At its Aug. 15, 2011 meeting, the Ann Arbor city council passed a resolution urging the Washtenaw County board of commissioners to use Act 88 of 1913 to levy a tax to support economic development in the county. For the last two years, the county board has levied the tax – at a rate of 0.043 mill. (One mill is $1 for every $1,000 of a property’s taxable value.) The council resolution was brought forward by Carsten Hohnke (Ward 5), Margie Teall (Ward 4) and Sandi Smith (Ward 1).
Because Act 88 predates the state’s Headlee legislation, the board does not need to put the issue before voters in order to levy the tax. The county board could, by the Act 88 statute, levy such a tax up to 0.5 mills, or more than 10 times the amount it has chosen to levy the last two years.
Last year in November, the county board approved the Act 88 tax with just a six-vote majority on the 11-member board. Kristin Judge, Mark Ouimet and Wes Prater dissented. Jessica Ping abstained, and Rolland Sizemore Jr. was absent from that Nov. 3, 2010 meeting.
For 2011, the allocation of the roughly $611,266 raised by the countywide Act 88 tax broke down as follows: $200,000 to Ann Arbor SPARK; $50,000 to SPARK East; $100,000 to the Eastern Leaders Group; $144,696 to the county’s department of economic development and energy; $15,000 to fund a Michigan State University Extension agricultural innovation counselor for Washtenaw County; $27,075 to fund horticulture programming for the Washtenaw MSUE horticulture educator; $59,229 for 4-H activities, including allocation to the Washtenaw Farm Council for operating the Washtenaw County 4-H Youth Show & 4-H agricultural programming for the 4-H extension educator; and $15,000 to support the work of the Food System Economic Partnership (FSEP).
SPARK is also supported by Ann Arbor taxpayers through a contract with the city of Ann Arbor for business development services. At its June 20, 2011 meeting the city council authorized the city’s annual $75,000 contract with SPARK. That translates to the rough equivalent of 0.017 Ann Arbor city mills. (Each mill levied within the city of Ann Arbor translates to roughly $4.5 million.) Together with the countywide Act 88 millage, direct Ann Arbor taxpayer support of economic development translates to the equivalent of at least .06 mills (0.043 + 0.017) or roughly $270,000.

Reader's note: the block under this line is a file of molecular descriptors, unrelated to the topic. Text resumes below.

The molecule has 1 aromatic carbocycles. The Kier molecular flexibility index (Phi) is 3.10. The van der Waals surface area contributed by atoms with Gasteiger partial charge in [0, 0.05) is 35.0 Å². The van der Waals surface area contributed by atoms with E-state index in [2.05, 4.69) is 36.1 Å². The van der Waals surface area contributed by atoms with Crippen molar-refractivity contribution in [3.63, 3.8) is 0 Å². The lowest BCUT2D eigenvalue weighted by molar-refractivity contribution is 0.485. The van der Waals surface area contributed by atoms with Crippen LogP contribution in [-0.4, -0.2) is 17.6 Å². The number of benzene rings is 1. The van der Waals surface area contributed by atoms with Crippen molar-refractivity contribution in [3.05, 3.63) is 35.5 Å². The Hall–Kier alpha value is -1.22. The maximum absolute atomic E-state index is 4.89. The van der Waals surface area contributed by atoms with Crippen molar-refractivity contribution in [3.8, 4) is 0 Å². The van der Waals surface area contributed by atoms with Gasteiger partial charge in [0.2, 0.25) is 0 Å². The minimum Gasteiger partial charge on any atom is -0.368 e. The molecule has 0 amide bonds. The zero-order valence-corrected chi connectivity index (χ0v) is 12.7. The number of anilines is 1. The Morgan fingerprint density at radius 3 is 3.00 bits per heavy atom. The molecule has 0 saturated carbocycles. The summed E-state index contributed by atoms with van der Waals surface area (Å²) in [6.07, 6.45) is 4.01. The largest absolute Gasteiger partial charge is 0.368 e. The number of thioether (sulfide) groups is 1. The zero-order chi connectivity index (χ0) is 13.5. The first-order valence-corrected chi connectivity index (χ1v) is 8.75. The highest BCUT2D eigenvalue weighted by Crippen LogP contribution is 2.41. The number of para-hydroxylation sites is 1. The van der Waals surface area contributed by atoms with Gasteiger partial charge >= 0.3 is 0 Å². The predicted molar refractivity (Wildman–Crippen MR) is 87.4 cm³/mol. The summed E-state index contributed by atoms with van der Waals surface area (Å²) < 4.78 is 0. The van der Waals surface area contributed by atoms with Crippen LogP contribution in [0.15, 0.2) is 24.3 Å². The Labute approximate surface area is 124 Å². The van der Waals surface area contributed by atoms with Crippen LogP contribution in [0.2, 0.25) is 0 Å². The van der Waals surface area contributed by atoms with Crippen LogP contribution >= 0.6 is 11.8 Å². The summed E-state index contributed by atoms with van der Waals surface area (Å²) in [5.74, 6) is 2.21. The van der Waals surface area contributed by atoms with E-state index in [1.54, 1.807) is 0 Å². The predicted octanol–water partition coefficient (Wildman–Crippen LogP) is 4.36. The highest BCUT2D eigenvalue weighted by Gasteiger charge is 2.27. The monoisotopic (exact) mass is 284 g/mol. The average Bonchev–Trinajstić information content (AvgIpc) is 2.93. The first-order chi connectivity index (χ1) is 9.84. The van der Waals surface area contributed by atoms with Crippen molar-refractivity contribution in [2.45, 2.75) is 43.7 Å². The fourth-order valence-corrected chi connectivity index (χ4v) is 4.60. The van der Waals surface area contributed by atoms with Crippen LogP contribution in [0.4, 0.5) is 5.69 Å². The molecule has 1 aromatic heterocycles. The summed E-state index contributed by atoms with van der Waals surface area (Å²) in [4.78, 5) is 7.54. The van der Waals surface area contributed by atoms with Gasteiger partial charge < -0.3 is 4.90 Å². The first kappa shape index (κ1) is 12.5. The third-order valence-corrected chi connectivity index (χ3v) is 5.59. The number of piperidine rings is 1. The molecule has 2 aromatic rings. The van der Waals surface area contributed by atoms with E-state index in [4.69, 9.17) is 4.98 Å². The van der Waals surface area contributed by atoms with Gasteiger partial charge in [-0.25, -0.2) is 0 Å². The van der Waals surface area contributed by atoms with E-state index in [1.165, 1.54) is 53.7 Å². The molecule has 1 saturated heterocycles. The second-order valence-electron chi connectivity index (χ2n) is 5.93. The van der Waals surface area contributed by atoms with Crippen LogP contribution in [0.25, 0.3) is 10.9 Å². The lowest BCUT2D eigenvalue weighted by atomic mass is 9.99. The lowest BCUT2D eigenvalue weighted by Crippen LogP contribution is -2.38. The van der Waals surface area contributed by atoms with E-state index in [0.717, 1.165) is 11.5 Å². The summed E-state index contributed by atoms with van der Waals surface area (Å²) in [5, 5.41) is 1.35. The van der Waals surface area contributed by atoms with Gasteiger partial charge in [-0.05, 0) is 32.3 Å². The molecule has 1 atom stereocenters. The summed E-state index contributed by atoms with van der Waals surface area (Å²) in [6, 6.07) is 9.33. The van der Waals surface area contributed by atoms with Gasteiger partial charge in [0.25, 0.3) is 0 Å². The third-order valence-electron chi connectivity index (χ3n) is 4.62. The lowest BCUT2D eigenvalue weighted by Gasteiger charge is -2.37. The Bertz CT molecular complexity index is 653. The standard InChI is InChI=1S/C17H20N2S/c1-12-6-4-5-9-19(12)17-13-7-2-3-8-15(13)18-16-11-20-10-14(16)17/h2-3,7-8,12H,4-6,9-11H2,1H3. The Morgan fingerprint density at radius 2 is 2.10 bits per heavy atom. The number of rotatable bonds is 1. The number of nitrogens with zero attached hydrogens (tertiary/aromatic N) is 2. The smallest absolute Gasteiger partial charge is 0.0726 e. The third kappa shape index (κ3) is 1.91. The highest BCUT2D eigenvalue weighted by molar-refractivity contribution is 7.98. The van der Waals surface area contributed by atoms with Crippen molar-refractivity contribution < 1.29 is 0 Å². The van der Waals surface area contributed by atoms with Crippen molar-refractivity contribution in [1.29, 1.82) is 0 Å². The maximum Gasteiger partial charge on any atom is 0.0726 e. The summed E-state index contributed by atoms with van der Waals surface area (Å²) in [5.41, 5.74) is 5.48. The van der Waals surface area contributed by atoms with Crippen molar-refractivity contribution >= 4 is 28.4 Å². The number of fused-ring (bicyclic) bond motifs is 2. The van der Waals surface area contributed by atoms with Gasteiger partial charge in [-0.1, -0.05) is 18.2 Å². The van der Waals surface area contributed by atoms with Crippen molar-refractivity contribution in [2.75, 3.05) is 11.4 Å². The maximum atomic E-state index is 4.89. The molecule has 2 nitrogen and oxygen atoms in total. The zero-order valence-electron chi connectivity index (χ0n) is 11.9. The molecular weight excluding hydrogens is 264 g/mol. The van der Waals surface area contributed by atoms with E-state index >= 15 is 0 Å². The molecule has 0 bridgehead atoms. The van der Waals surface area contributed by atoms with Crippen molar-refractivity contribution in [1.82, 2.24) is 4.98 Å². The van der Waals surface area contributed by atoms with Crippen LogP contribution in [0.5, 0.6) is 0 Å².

Ann Arbor SPARK is also the contractor hired by the city’s local development finance authority (LDFA) to operate a business accelerator for the city’s SmartZone, one of 11 such districts established in the early 2000s by the Michigan Economic Development Corp. (MEDC). The SmartZone is funded by a tax increment finance (TIF) mechanism, which in the current fiscal year captured around $1.4 million in taxes from a TIF district – the union of the Ann Arbor and Ypsilanti Downtown Development Authority districts, though revenue is generated only in Ann Arbor’s district. The specific taxes on which the increment since 2002 is captured are the school operating and state education taxes, which would otherwise be sent to the state and then redistributed back to local school districts.
This brief was filed from the city council’s chambers on the second floor of city hall, located at 301 E. Huron. A more detailed report will follow: [link]